clamour of the combat.
Clad in new armour fashioned specially for him by Hephaestus, Achilles takes revenge for his
friend Patroclus by slaying Hector in single combat, but then defiles and desecrates his corpse for
several days. Now, at last, Patroclus funeral can be celebrated in what Achilles sees as a fitting
manner.Hectors father, King Priam, emboldened by his grief and aided by Hermes,
recovers Hectors corpse from Achilles, and The Iliad ends with Hectors funeral during a
twelve day truce granted byAchilles.
Analysis

Back to Top of Page

Although attributed to Homer, "The Iliad" is clearly dependent on an older oral tradition and may
well have been the collective inheritance of many singer-poets over a long period of time (the
historical Fall of Troy is usually dated to around the start of the 12th Century BCE). Homer was
probably one of the first generation of authors who were also literate, as the Greek alphabet was
introduced in the early 8th Century BCE, and the language used in his epic poems is an archaic
version of Ionic Greek, with admixtures from certain other dialects such as Aeolic Greek.
However, it is by no means certain that Homer himself (if in fact such a man ever really existed)
actually wrote down the verses.
The Iliad was part of a group of ancient poems known as the "Epic Cycle", most of which are
now lost to us, which dealt with the history of the Trojan War and the events surrounding it.
Whether or not they were written down, we do know that Homer's poems (along with others in
the Epic Cycle) were recited in later days at festivals and ceremonial occasions by
professional singers called "rhapsodes", who beat out the measure with rhythm staffs.

The Iliad itself does not cover the early events of the Trojan War, which had been launched ten
years before the events described in the poem in order to rescue Helen, the wife of King
Menelausof Sparta, after her abduction by the Trojan prince, Paris. Likewise, the death
of Achilles and the eventual fall of Troy are not covered in the poem, and these matters are the
subjects of other (non-Homeric) "Epic Cycle" poems, which survive only in fragments. The
Odyssey, a separate work also by Homer, narrates Odysseus decade-long journey home to
Ithaca after the end of the Trojan War.
The poem consists of twenty-four scrolls, containing 15,693 lines of dactylic hexameter verse.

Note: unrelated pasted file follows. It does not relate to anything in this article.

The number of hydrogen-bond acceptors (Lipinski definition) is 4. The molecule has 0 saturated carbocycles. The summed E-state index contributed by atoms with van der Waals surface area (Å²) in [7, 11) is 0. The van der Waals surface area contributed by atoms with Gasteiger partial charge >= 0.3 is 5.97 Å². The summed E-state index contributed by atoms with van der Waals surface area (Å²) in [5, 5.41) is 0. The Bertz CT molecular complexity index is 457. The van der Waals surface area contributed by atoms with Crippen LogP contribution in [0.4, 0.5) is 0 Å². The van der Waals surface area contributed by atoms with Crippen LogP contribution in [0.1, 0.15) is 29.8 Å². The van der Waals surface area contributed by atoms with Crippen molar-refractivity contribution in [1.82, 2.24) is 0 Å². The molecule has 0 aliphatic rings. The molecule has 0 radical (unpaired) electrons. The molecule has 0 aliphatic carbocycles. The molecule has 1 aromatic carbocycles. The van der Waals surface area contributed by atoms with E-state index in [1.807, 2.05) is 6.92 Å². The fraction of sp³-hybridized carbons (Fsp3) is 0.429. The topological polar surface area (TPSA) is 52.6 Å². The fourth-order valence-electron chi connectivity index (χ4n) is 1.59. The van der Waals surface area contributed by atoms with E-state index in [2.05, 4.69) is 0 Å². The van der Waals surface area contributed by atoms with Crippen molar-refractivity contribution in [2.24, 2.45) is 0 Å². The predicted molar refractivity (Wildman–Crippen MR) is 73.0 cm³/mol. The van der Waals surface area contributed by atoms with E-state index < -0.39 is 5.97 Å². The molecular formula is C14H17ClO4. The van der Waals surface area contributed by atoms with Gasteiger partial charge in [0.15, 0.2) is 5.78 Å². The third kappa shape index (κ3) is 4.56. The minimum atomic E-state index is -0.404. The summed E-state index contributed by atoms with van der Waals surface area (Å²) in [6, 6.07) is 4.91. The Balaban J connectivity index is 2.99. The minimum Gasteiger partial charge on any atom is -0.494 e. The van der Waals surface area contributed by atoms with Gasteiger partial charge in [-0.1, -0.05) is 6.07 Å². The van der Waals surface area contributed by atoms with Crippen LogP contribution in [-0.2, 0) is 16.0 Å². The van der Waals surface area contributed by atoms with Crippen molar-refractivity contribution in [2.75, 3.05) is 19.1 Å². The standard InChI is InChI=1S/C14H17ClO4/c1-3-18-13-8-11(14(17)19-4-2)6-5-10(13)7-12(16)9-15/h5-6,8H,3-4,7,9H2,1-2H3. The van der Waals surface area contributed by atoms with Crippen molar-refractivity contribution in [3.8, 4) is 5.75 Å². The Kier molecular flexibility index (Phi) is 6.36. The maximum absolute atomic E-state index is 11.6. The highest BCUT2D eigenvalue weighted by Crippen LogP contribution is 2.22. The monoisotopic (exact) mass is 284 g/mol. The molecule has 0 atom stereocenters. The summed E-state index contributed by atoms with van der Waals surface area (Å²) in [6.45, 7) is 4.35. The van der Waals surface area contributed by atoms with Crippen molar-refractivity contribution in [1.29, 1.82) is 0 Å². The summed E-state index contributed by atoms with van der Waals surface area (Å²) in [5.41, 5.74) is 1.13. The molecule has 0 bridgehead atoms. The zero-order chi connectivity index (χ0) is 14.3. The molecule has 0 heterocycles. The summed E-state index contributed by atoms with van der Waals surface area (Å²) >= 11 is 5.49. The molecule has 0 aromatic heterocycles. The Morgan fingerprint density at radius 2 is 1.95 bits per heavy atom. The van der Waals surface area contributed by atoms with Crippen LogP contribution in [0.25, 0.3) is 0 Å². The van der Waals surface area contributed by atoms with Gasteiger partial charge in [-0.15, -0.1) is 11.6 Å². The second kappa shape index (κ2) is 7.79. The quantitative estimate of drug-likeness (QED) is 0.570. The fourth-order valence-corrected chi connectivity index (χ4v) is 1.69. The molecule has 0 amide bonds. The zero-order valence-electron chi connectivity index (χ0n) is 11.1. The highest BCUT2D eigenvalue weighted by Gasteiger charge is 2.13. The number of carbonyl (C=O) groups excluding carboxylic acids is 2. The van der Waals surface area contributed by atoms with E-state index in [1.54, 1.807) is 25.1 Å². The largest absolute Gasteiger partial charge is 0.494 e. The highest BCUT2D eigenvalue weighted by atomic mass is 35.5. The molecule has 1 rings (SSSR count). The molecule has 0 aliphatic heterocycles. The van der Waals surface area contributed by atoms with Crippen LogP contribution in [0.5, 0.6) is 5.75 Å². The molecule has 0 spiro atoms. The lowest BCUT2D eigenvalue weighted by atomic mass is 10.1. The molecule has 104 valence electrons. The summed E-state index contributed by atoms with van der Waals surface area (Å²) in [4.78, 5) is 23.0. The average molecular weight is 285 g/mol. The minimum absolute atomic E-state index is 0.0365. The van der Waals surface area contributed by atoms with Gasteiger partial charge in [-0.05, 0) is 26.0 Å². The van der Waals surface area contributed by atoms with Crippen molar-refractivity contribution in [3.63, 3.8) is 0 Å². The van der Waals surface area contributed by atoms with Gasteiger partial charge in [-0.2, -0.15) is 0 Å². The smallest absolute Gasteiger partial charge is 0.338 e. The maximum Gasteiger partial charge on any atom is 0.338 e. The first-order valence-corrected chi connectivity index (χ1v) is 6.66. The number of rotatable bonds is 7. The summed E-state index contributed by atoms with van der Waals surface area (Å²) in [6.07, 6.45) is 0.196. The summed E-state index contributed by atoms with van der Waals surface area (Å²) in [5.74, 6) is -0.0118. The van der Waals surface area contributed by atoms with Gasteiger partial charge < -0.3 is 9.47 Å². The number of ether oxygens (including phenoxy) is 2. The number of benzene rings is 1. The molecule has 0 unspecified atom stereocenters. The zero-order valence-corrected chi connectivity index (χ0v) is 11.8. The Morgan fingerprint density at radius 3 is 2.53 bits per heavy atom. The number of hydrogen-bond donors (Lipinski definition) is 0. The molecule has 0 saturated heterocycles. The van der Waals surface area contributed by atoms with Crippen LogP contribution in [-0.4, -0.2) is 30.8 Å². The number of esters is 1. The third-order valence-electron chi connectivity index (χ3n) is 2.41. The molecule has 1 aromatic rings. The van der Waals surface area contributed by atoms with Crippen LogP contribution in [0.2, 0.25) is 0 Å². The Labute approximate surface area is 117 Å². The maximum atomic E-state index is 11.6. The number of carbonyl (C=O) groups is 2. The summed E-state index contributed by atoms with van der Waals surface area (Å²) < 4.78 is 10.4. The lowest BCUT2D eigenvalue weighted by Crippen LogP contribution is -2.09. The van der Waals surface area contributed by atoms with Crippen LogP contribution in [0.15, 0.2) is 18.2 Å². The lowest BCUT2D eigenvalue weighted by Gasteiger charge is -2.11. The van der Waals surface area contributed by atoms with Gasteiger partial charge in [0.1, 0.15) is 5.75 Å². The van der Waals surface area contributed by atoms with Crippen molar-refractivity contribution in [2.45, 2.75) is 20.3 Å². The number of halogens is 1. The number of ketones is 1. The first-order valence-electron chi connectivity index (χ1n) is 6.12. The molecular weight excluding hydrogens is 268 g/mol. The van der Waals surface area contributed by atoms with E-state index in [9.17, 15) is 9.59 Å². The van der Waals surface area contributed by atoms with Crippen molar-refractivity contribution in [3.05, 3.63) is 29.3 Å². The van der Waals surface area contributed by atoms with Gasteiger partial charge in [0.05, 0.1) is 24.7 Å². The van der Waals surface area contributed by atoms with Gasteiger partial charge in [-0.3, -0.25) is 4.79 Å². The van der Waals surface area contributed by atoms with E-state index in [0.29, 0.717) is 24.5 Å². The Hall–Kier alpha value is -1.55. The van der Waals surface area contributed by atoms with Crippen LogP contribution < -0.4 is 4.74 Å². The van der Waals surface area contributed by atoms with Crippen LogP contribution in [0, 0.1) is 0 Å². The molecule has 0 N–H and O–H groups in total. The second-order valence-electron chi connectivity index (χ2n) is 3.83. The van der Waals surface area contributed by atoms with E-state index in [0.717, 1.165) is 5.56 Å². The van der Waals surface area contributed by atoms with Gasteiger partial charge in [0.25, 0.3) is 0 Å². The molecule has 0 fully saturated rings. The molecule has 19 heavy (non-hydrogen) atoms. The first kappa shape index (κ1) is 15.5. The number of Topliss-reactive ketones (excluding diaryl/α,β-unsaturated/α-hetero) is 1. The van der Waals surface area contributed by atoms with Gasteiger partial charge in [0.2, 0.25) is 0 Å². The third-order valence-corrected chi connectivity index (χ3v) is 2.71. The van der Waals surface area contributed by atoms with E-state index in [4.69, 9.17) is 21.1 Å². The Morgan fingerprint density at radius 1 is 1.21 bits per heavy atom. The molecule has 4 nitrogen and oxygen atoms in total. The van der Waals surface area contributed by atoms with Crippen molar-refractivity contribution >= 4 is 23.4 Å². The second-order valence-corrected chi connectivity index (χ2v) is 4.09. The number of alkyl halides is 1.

The entire poem has a formal rhythm that is consistent throughout (making it easier to
memorize) and yet varied slightly from line to line (preventing it from being monotonous). Many
phrases, sometimes whole passages, are repeated verbatim over and over again throughout The
Iliad, partly to fulfill the demands of the metre and partly as part of the formulaic oral tradition.
In the same way, many of the descriptive phrases that are linked with a certain character (such as
"swift-footed Achilles", "Diomedes of the great war cry", "Hector of the shining helm", and
"Agamemnon the lord of men") match the number of syllables in a hero's name, and are repeated
regularly to the extent that they almost seem to become part of the characters' names themselves.
The immortal gods and goddesses are portrayed as characters in The Iliad, displaying
individuality and will in their actions, but they are also stock religious figures, sometimes
allegorical, sometimes psychological, and their relation to humans is extremely complex. They
are often used as a way of explaining how or why an event took place, but they are also
sometimes used as comic relief from the war, mimicking, parodying and mocking mortals.
Indeed, it is often the gods, not the mortals, who seem casual, petty and small-minded.
The main theme of the poem is that of war and peace, and the whole poem is essentially a
description of war and fighting. There is a sense of horror and futility built into Homer's
chronicle, and yet, posed against the viciousness, there is a sense of heroism and glory that adds
a glamour to the fighting: Homer appears both to abhor war and to glorify it. Frequent similes
tell of the peacetime efforts back home in Greece, and serve as contrasts to the war, reminding us
of the human values that are destroyed by fighting, as well as what is worth fighting for.
The concept of heroism, and the honour that results from it, is also one of the major currents
running through the poem. Achilles in particular represents the heroic code and his struggle
revolves around his belief in an honour system, as opposed to Agamemnon's reliance on royal